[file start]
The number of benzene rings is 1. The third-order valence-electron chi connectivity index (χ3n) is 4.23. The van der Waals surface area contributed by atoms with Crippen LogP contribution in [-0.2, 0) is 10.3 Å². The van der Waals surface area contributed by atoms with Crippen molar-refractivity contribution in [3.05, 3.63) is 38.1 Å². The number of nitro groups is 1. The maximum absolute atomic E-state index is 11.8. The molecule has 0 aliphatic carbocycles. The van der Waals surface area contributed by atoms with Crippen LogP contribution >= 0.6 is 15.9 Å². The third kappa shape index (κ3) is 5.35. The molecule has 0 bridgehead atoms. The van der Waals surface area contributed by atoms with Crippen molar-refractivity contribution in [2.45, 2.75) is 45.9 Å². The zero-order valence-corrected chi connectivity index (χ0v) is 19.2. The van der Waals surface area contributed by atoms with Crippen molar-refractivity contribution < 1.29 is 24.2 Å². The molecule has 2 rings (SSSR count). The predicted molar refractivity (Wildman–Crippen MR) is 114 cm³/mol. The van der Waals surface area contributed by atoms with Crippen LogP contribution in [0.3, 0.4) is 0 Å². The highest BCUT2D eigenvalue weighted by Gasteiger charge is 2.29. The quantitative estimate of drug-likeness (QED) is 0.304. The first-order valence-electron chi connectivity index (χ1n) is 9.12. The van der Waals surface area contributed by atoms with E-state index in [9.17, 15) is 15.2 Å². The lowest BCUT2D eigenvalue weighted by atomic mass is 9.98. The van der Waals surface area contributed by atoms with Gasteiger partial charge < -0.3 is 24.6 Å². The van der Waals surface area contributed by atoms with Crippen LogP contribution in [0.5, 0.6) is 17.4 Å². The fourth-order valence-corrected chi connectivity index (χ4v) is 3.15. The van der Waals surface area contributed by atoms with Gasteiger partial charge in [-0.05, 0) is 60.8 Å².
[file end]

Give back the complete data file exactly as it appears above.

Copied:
The number of benzene rings is 1. The third-order valence-electron chi connectivity index (χ3n) is 4.23. The van der Waals surface area contributed by atoms with Crippen LogP contribution in [-0.2, 0) is 10.3 Å². The van der Waals surface area contributed by atoms with Crippen molar-refractivity contribution in [3.05, 3.63) is 38.1 Å². The number of nitro groups is 1. The maximum absolute atomic E-state index is 11.8. The molecule has 0 aliphatic carbocycles. The van der Waals surface area contributed by atoms with Crippen LogP contribution >= 0.6 is 15.9 Å². The third kappa shape index (κ3) is 5.35. The molecule has 0 bridgehead atoms. The van der Waals surface area contributed by atoms with Crippen molar-refractivity contribution in [2.45, 2.75) is 45.9 Å². The zero-order valence-corrected chi connectivity index (χ0v) is 19.2. The van der Waals surface area contributed by atoms with Crippen molar-refractivity contribution < 1.29 is 24.2 Å². The molecule has 2 rings (SSSR count). The predicted molar refractivity (Wildman–Crippen MR) is 114 cm³/mol. The van der Waals surface area contributed by atoms with Crippen LogP contribution in [0.3, 0.4) is 0 Å². The highest BCUT2D eigenvalue weighted by Gasteiger charge is 2.29. The quantitative estimate of drug-likeness (QED) is 0.304. The first-order valence-electron chi connectivity index (χ1n) is 9.12. The van der Waals surface area contributed by atoms with E-state index in [9.17, 15) is 15.2 Å². The lowest BCUT2D eigenvalue weighted by atomic mass is 9.98. The van der Waals surface area contributed by atoms with Gasteiger partial charge < -0.3 is 24.6 Å². The van der Waals surface area contributed by atoms with Crippen LogP contribution in [0.5, 0.6) is 17.4 Å². The fourth-order valence-corrected chi connectivity index (χ4v) is 3.15. The van der Waals surface area contributed by atoms with Gasteiger partial charge in [-0.05, 0) is 60.8 Å².